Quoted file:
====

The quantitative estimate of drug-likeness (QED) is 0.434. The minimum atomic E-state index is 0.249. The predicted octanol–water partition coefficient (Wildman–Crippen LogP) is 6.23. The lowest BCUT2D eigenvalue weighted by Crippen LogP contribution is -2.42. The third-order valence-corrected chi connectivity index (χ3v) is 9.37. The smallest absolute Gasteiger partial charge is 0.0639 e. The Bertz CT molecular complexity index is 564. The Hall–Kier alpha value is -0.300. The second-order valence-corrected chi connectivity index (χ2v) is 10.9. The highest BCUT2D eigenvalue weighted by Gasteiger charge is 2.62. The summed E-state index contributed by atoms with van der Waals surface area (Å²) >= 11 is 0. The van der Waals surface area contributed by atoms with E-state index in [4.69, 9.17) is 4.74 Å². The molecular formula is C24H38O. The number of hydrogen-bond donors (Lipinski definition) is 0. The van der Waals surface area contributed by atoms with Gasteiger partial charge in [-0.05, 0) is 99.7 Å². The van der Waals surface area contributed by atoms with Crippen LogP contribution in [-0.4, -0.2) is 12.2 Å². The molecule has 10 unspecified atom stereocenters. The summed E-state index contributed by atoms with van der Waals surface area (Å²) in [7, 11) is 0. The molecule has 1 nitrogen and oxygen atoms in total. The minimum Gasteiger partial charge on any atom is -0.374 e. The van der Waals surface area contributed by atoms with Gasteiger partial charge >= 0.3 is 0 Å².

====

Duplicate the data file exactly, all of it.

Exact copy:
The quantitative estimate of drug-likeness (QED) is 0.434. The minimum atomic E-state index is 0.249. The predicted octanol–water partition coefficient (Wildman–Crippen LogP) is 6.23. The lowest BCUT2D eigenvalue weighted by Crippen LogP contribution is -2.42. The third-order valence-corrected chi connectivity index (χ3v) is 9.37. The smallest absolute Gasteiger partial charge is 0.0639 e. The Bertz CT molecular complexity index is 564. The Hall–Kier alpha value is -0.300. The second-order valence-corrected chi connectivity index (χ2v) is 10.9. The highest BCUT2D eigenvalue weighted by Gasteiger charge is 2.62. The summed E-state index contributed by atoms with van der Waals surface area (Å²) >= 11 is 0. The van der Waals surface area contributed by atoms with E-state index in [4.69, 9.17) is 4.74 Å². The molecular formula is C24H38O. The number of hydrogen-bond donors (Lipinski definition) is 0. The van der Waals surface area contributed by atoms with Gasteiger partial charge in [-0.05, 0) is 99.7 Å². The van der Waals surface area contributed by atoms with Crippen LogP contribution in [-0.4, -0.2) is 12.2 Å². The molecule has 10 unspecified atom stereocenters. The summed E-state index contributed by atoms with van der Waals surface area (Å²) in [7, 11) is 0. The molecule has 1 nitrogen and oxygen atoms in total. The minimum Gasteiger partial charge on any atom is -0.374 e. The van der Waals surface area contributed by atoms with Gasteiger partial charge >= 0.3 is 0 Å².